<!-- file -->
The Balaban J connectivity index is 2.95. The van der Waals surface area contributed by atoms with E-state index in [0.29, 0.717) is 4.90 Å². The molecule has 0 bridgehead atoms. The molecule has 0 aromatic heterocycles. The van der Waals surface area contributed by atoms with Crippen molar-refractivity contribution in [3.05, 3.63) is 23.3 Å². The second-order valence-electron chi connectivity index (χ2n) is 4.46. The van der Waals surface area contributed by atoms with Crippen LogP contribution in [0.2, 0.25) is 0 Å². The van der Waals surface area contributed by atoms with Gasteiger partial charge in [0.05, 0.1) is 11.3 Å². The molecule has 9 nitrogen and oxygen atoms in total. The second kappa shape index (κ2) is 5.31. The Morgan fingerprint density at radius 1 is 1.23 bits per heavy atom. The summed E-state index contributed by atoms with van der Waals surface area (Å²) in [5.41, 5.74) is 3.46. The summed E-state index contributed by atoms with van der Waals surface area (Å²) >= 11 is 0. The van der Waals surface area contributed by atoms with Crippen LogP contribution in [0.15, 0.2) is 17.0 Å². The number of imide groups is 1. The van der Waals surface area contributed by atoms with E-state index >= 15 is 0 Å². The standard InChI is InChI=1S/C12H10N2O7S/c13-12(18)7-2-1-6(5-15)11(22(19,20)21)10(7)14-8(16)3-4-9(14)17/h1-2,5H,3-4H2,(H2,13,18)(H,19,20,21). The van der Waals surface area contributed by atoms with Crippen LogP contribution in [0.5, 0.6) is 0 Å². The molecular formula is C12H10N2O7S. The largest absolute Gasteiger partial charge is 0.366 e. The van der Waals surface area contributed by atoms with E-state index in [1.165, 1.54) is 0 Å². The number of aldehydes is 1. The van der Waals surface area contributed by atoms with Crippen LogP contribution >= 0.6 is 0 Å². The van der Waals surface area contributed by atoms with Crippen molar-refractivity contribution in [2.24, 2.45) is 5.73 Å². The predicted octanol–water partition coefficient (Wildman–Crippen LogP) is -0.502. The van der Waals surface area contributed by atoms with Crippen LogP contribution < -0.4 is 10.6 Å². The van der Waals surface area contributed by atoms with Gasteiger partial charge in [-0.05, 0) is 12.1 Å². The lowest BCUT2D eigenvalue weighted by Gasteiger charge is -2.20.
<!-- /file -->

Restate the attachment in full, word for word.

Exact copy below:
The Balaban J connectivity index is 2.95. The van der Waals surface area contributed by atoms with E-state index in [0.29, 0.717) is 4.90 Å². The molecule has 0 bridgehead atoms. The molecule has 0 aromatic heterocycles. The van der Waals surface area contributed by atoms with Crippen molar-refractivity contribution in [3.05, 3.63) is 23.3 Å². The second-order valence-electron chi connectivity index (χ2n) is 4.46. The van der Waals surface area contributed by atoms with Crippen LogP contribution in [0.2, 0.25) is 0 Å². The van der Waals surface area contributed by atoms with Gasteiger partial charge in [0.05, 0.1) is 11.3 Å². The molecule has 9 nitrogen and oxygen atoms in total. The second kappa shape index (κ2) is 5.31. The Morgan fingerprint density at radius 1 is 1.23 bits per heavy atom. The summed E-state index contributed by atoms with van der Waals surface area (Å²) in [5.41, 5.74) is 3.46. The summed E-state index contributed by atoms with van der Waals surface area (Å²) >= 11 is 0. The van der Waals surface area contributed by atoms with Crippen LogP contribution in [0.15, 0.2) is 17.0 Å². The number of imide groups is 1. The van der Waals surface area contributed by atoms with E-state index >= 15 is 0 Å². The standard InChI is InChI=1S/C12H10N2O7S/c13-12(18)7-2-1-6(5-15)11(22(19,20)21)10(7)14-8(16)3-4-9(14)17/h1-2,5H,3-4H2,(H2,13,18)(H,19,20,21). The van der Waals surface area contributed by atoms with Crippen LogP contribution in [0.5, 0.6) is 0 Å². The molecular formula is C12H10N2O7S. The largest absolute Gasteiger partial charge is 0.366 e. The van der Waals surface area contributed by atoms with E-state index in [1.165, 1.54) is 0 Å². The number of aldehydes is 1. The van der Waals surface area contributed by atoms with Crippen LogP contribution >= 0.6 is 0 Å². The van der Waals surface area contributed by atoms with Crippen molar-refractivity contribution in [2.24, 2.45) is 5.73 Å². The predicted octanol–water partition coefficient (Wildman–Crippen LogP) is -0.502. The van der Waals surface area contributed by atoms with Crippen LogP contribution < -0.4 is 10.6 Å². The van der Waals surface area contributed by atoms with Gasteiger partial charge in [-0.05, 0) is 12.1 Å². The lowest BCUT2D eigenvalue weighted by Gasteiger charge is -2.20.